Saturday, October 25, 2008

Are You Onto Something?

Many of my questions come from my reading, when I see usage that I know should never have made it past an editor or phrases that I think have been used incorrectly. Recently, an author used the phrase "he was onto something" several times, and I found myself unable to decide whether he should have written "on to something". (Clearly, I need to start reading books with more absorbing plots, but that's a discussion for another blog.)

When you use a phrasal verb that includes the preposition "on", you use "on to". Thus, "they walked on to the next block" means something different than "they walked onto the next block." The former indicates that they, whoever they may be, kept walking (walked on) to the next block. The latter means that they walked until they were upon a block, and would be interpreted more likely as a block of wood or stone than the street between two intersections. You can easily establish the difference "moving on" and "moving onto", for another example.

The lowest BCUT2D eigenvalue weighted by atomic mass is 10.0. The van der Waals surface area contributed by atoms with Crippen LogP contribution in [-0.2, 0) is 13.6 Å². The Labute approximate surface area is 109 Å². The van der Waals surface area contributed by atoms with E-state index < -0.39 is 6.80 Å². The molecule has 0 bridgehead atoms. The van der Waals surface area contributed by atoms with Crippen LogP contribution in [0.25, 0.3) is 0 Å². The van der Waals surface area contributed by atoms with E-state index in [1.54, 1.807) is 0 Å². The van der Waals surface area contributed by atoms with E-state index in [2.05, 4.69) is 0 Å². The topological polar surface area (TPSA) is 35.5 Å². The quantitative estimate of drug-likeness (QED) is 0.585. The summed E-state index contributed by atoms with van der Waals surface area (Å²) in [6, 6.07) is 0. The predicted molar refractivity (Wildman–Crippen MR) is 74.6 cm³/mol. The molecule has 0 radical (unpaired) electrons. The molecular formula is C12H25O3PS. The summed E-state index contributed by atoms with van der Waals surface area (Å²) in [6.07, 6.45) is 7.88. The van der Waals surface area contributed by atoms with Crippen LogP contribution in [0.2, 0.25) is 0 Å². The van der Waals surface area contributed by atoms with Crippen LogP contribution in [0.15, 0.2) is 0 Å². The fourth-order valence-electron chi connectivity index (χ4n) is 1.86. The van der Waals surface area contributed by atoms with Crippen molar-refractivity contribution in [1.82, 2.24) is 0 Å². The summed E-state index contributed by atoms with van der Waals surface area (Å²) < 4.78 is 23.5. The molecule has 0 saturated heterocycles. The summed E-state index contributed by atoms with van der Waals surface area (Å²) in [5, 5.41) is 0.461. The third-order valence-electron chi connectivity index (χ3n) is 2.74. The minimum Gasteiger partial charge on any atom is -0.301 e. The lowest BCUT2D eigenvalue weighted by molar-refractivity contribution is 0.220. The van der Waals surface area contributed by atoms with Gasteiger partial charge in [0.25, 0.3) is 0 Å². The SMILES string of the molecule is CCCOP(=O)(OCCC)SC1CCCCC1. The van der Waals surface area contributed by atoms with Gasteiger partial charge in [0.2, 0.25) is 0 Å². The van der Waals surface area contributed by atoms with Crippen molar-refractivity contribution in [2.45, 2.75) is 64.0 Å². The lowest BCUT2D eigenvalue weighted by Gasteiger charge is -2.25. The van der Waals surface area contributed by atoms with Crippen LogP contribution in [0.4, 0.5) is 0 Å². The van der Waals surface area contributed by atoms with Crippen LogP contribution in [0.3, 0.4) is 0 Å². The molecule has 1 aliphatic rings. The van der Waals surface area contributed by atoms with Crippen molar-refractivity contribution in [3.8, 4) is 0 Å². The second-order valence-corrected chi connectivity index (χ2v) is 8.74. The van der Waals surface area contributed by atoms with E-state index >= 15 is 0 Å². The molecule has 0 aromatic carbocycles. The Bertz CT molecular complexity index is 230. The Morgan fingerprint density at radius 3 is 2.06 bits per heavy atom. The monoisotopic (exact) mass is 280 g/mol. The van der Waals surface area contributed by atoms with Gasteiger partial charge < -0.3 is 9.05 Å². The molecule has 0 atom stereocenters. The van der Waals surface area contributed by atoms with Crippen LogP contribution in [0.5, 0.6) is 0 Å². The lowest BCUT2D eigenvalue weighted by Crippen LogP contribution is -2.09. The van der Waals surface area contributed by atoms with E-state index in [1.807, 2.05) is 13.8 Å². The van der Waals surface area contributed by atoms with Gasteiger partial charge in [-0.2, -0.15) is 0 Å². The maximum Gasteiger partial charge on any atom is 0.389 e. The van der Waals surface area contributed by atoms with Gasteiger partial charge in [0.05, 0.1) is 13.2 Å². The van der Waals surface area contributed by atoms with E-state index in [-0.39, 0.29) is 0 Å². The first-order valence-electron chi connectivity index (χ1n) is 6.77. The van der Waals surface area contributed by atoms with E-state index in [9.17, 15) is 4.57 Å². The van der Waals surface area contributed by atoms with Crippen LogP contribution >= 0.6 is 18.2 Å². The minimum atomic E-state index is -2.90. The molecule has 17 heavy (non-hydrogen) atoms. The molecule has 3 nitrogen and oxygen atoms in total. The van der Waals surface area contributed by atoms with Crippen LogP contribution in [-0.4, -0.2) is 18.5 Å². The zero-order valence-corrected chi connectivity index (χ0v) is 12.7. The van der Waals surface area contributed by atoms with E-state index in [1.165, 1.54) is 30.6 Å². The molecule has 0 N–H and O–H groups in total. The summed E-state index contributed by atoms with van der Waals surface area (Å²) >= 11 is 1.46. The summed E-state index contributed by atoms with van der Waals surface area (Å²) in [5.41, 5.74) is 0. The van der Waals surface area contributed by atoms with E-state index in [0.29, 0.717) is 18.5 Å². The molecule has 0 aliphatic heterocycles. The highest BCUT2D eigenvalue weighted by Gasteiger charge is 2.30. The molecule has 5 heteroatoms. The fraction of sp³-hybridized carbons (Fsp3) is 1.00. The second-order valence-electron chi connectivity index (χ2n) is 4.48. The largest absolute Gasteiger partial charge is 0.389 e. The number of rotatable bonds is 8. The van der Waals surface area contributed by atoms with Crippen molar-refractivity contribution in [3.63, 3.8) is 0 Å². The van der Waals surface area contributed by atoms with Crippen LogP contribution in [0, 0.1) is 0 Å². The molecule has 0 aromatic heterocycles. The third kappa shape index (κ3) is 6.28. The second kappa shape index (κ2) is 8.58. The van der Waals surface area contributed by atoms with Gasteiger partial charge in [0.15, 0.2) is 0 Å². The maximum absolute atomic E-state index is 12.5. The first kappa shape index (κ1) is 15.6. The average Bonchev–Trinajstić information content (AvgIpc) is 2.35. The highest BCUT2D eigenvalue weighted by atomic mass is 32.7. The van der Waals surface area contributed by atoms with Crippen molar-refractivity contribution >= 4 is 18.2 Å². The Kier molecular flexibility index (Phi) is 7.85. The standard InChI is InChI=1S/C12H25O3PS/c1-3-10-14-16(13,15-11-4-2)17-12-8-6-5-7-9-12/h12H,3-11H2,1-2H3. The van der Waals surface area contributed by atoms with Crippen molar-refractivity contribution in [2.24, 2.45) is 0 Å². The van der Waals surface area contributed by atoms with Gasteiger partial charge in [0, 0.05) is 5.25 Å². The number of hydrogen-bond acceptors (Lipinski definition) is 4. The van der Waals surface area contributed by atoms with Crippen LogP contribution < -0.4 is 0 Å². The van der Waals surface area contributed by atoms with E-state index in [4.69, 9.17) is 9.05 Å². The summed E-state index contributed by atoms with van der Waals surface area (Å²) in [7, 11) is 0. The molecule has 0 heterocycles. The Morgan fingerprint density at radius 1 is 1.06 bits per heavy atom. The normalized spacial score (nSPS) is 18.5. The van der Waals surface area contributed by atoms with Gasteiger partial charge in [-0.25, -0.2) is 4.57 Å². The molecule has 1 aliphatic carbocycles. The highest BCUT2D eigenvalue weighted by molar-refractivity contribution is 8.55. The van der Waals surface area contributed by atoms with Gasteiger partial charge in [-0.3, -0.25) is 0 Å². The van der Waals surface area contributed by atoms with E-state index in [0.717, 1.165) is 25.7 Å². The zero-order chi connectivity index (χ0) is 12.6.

In the phrase "he was onto something", however, you are not using a phrasal verb but merely a verb of existence, a form of "to be". The phrase is an idiom. I ran across another version of the idiomatic use of onto, "they're onto us". Both phrases offer the same sense of a subject having knowledge of a hidden or little-known predicate. In all of the scholarly discussions of these idioms, however, the authors have used onto in their examples. I take that to be the consensus, then. I think I'm onto something, there.